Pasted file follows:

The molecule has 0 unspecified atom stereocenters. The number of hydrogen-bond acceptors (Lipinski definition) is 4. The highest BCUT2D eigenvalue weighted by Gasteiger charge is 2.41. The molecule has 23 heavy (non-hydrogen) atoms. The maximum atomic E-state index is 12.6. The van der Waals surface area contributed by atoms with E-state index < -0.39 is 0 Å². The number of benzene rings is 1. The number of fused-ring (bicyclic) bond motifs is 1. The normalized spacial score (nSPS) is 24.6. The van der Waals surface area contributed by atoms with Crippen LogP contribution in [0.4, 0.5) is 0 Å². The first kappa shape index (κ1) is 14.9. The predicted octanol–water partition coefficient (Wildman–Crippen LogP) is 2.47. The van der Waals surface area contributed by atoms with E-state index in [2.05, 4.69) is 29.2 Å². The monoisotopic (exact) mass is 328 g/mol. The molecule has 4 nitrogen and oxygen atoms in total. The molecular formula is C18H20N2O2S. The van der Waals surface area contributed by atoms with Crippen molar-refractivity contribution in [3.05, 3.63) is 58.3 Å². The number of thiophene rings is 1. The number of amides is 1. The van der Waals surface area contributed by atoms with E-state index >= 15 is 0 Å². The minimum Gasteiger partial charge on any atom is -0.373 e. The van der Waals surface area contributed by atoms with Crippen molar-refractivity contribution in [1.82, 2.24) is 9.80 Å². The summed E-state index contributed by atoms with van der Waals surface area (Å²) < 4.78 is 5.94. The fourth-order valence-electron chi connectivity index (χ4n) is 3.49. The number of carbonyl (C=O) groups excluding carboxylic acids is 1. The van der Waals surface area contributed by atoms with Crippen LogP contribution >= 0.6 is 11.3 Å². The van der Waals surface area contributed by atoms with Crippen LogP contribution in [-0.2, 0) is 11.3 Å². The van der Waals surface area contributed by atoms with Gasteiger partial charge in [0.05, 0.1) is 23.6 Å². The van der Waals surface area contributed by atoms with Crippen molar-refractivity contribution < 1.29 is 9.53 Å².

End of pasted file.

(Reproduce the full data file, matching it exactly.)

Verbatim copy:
The molecule has 0 unspecified atom stereocenters. The number of hydrogen-bond acceptors (Lipinski definition) is 4. The highest BCUT2D eigenvalue weighted by Gasteiger charge is 2.41. The molecule has 23 heavy (non-hydrogen) atoms. The maximum atomic E-state index is 12.6. The van der Waals surface area contributed by atoms with E-state index < -0.39 is 0 Å². The number of benzene rings is 1. The number of fused-ring (bicyclic) bond motifs is 1. The normalized spacial score (nSPS) is 24.6. The van der Waals surface area contributed by atoms with Crippen LogP contribution in [0.4, 0.5) is 0 Å². The first kappa shape index (κ1) is 14.9. The predicted octanol–water partition coefficient (Wildman–Crippen LogP) is 2.47. The van der Waals surface area contributed by atoms with E-state index in [2.05, 4.69) is 29.2 Å². The monoisotopic (exact) mass is 328 g/mol. The molecule has 4 nitrogen and oxygen atoms in total. The molecular formula is C18H20N2O2S. The van der Waals surface area contributed by atoms with Crippen molar-refractivity contribution in [3.05, 3.63) is 58.3 Å². The number of thiophene rings is 1. The number of amides is 1. The van der Waals surface area contributed by atoms with E-state index >= 15 is 0 Å². The minimum Gasteiger partial charge on any atom is -0.373 e. The van der Waals surface area contributed by atoms with Crippen molar-refractivity contribution in [1.82, 2.24) is 9.80 Å². The summed E-state index contributed by atoms with van der Waals surface area (Å²) < 4.78 is 5.94. The fourth-order valence-electron chi connectivity index (χ4n) is 3.49. The number of carbonyl (C=O) groups excluding carboxylic acids is 1. The van der Waals surface area contributed by atoms with Crippen LogP contribution >= 0.6 is 11.3 Å². The van der Waals surface area contributed by atoms with Crippen LogP contribution in [-0.2, 0) is 11.3 Å². The van der Waals surface area contributed by atoms with Gasteiger partial charge in [0.05, 0.1) is 23.6 Å². The van der Waals surface area contributed by atoms with Crippen molar-refractivity contribution < 1.29 is 9.53 Å².